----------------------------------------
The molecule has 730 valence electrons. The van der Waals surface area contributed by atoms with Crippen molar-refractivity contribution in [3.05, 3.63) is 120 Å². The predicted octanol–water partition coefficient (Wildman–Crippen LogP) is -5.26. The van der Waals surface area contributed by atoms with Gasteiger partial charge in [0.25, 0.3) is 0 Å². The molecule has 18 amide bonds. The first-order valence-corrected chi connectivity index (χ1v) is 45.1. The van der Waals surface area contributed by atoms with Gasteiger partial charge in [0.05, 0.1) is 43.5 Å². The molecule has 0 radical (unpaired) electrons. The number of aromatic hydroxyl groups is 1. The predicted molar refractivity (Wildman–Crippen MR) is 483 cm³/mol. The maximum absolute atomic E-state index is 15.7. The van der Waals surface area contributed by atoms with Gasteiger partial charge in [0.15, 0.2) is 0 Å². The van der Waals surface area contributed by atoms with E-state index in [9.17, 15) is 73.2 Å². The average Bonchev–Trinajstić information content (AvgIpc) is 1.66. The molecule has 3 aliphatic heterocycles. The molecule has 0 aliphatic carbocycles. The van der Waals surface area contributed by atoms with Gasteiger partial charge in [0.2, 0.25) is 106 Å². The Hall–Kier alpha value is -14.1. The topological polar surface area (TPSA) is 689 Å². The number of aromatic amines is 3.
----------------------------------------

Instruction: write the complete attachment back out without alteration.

The molecule has 730 valence electrons. The van der Waals surface area contributed by atoms with Crippen molar-refractivity contribution in [3.05, 3.63) is 120 Å². The predicted octanol–water partition coefficient (Wildman–Crippen LogP) is -5.26. The van der Waals surface area contributed by atoms with Gasteiger partial charge in [0.25, 0.3) is 0 Å². The molecule has 18 amide bonds. The first-order valence-corrected chi connectivity index (χ1v) is 45.1. The van der Waals surface area contributed by atoms with Gasteiger partial charge in [0.05, 0.1) is 43.5 Å². The molecule has 0 radical (unpaired) electrons. The number of aromatic hydroxyl groups is 1. The predicted molar refractivity (Wildman–Crippen MR) is 483 cm³/mol. The maximum absolute atomic E-state index is 15.7. The van der Waals surface area contributed by atoms with Gasteiger partial charge in [0.15, 0.2) is 0 Å². The van der Waals surface area contributed by atoms with E-state index in [9.17, 15) is 73.2 Å². The average Bonchev–Trinajstić information content (AvgIpc) is 1.66. The molecule has 3 aliphatic heterocycles. The molecule has 0 aliphatic carbocycles. The van der Waals surface area contributed by atoms with Gasteiger partial charge in [0.2, 0.25) is 106 Å². The Hall–Kier alpha value is -14.1. The topological polar surface area (TPSA) is 689 Å². The number of aromatic amines is 3.